Harrods - the creation of a legend
Mohamed had visited Harrods as a child and was struck by its grandeur and history. As he had done with the Ritz in Paris, he secretly vowed to one day own it, a dream that was realised. In 1985 when the Fayed brothers bought the majority stake of House of Fraser group, the parent company of Harrods.
Location: London, England
Date of building: parts date to 1890, the famous frontage dates from 1901
Timescale: ongoing from 1985
Harrods evolved from very humble beginnings and was transformed from a small corner shop founded in 1849 by Charles Henry Harrod, into the palatial store we know today. Over the years general wear and tear took its toll and by the time the Fayed brothers purchased it in 1985, Harrods exuberance was waning and its beautiful patina a shadow of its glorious past.
Ever since he was a boy, Mohamed had longed to own Harrods. Now it was his he had epic plans for its revival which would involve an ever-evolving and timeless makeover. Not only did he want to stay true to its heritage, he wanted his work at Harrods to astound and amaze.
External and Structural
London grime had tarnished the building’s terracotta frontage, which was also crumbling in parts and so specialists were appointed to clean, restore or replicate every detail of the patina. The dome was near collapse and was painstakingly repaired by expert conservators, and three staircases installed to meet with fire regulations, were intricately designed and lined with marble.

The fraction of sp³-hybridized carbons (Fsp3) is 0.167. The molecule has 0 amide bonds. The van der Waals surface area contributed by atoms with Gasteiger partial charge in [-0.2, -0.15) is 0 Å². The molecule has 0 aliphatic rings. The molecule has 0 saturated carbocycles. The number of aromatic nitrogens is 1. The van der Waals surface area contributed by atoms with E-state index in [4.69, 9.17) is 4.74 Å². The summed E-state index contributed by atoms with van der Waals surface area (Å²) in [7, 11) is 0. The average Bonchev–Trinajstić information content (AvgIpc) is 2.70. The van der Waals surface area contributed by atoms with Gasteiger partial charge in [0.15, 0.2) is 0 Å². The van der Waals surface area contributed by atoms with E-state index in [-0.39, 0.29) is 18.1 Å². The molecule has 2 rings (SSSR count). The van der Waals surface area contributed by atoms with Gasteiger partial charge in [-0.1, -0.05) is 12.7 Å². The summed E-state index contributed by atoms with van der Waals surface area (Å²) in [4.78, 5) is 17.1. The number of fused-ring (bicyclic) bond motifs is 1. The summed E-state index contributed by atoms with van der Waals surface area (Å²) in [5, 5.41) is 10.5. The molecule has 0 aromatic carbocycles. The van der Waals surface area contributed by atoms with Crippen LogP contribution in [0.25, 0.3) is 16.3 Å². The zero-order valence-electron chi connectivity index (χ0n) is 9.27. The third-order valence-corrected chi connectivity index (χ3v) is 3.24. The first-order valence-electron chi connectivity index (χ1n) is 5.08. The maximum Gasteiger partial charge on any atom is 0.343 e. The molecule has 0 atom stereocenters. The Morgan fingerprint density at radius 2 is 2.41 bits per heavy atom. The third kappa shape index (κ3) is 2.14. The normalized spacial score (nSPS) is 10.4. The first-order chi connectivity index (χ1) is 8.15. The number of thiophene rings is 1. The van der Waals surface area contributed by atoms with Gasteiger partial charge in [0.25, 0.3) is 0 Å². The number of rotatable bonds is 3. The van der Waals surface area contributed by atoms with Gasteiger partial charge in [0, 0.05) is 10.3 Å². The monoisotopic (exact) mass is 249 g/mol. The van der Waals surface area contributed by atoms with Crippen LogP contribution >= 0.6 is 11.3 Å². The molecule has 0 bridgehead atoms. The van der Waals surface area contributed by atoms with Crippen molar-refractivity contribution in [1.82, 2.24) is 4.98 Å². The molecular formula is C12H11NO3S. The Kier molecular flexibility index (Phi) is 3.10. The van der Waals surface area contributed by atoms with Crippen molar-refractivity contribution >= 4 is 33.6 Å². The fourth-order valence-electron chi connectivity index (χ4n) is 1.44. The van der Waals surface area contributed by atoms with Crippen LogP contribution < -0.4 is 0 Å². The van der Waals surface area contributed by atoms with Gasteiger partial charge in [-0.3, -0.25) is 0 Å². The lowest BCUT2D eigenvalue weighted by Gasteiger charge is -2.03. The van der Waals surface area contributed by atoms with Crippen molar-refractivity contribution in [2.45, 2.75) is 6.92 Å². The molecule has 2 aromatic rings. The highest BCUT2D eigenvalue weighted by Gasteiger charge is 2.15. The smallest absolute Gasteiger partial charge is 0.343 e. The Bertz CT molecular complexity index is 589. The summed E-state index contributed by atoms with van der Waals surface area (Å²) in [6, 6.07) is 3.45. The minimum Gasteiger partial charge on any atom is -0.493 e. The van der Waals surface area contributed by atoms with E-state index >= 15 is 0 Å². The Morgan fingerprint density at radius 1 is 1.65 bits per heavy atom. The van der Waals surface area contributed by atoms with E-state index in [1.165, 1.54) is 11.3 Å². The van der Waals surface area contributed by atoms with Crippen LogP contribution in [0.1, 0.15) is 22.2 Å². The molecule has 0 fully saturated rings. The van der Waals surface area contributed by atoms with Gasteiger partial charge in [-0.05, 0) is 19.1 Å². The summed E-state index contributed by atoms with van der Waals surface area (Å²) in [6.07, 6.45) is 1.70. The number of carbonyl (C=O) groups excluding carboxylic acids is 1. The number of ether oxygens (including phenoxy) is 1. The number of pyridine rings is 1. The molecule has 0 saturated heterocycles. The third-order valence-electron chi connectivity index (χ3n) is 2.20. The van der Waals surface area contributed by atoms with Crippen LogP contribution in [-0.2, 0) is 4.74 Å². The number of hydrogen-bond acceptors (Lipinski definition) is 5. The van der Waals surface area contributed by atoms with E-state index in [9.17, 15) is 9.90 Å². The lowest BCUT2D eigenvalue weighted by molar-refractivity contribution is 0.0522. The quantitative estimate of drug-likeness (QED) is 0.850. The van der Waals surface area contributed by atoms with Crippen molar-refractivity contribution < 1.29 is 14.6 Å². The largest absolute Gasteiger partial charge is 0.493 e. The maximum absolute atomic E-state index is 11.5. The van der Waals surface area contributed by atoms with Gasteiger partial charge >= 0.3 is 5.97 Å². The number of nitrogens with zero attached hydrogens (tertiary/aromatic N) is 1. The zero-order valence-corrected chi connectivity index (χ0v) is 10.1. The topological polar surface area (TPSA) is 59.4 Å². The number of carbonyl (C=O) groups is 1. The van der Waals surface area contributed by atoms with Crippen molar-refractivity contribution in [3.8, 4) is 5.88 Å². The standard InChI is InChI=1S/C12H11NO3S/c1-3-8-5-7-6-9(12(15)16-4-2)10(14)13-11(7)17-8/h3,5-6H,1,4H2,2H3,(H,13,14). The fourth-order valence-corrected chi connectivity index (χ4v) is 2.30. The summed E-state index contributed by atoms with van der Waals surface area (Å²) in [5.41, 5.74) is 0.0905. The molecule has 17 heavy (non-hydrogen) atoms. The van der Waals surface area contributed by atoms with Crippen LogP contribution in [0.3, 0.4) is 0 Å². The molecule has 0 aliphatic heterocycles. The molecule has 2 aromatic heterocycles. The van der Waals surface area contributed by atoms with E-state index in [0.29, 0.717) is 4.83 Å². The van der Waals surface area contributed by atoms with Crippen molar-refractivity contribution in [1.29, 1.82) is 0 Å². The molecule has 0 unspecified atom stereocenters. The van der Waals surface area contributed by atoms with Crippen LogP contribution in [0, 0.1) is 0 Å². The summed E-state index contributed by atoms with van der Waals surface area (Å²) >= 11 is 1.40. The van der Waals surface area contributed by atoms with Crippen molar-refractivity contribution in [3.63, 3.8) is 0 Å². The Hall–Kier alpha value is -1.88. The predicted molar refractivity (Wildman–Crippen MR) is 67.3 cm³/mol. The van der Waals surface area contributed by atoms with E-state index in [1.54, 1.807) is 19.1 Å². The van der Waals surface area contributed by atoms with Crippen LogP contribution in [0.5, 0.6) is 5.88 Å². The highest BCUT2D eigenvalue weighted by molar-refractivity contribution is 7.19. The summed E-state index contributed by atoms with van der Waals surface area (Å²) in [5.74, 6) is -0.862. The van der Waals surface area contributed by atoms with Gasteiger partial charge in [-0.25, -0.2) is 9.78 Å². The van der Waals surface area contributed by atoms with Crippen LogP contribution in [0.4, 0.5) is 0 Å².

Boardings and fittings covering the store’s original features were removed to uncover the spectacular Edwardian Rococo ceilings, Art Nouveau mouldings and ceramic tiles, Art Deco marble pillars and bronze grilles. Old design drawings for ceiling and chandelier fixtures in rooms such as the Floral Hall were discovered and copied; piece by piece Mohamed put Harrods back together again, preserving, reinforcing and enhancing every aspect of the building.
Most notably, perhaps, were the additions of the Egyptian Room with its scaled-down Sphinx and Rosetta Stone replica, and the stunning Egyptian Escalator carved right through the centre of the store and depicts the story of the Valley of the Kings. Both are spectacular architectural feats.
Maintenance and repair of a building the size of Harrods is ongoing, but the investment Mohamed made – some £400 million – put it back on the map. Visitors flock to it, spending millions there every year – a significant boon for the British economy. His vision to revive its splendour, staying true to its heritage but bringing to it his own fantastical flair, has seen English Heritage list the Egyptian Escalator, the Egyptian Room and the Food Halls. Today it is one of the topmost tourist attractions in London. Harrods is Mohamed’s masterwork.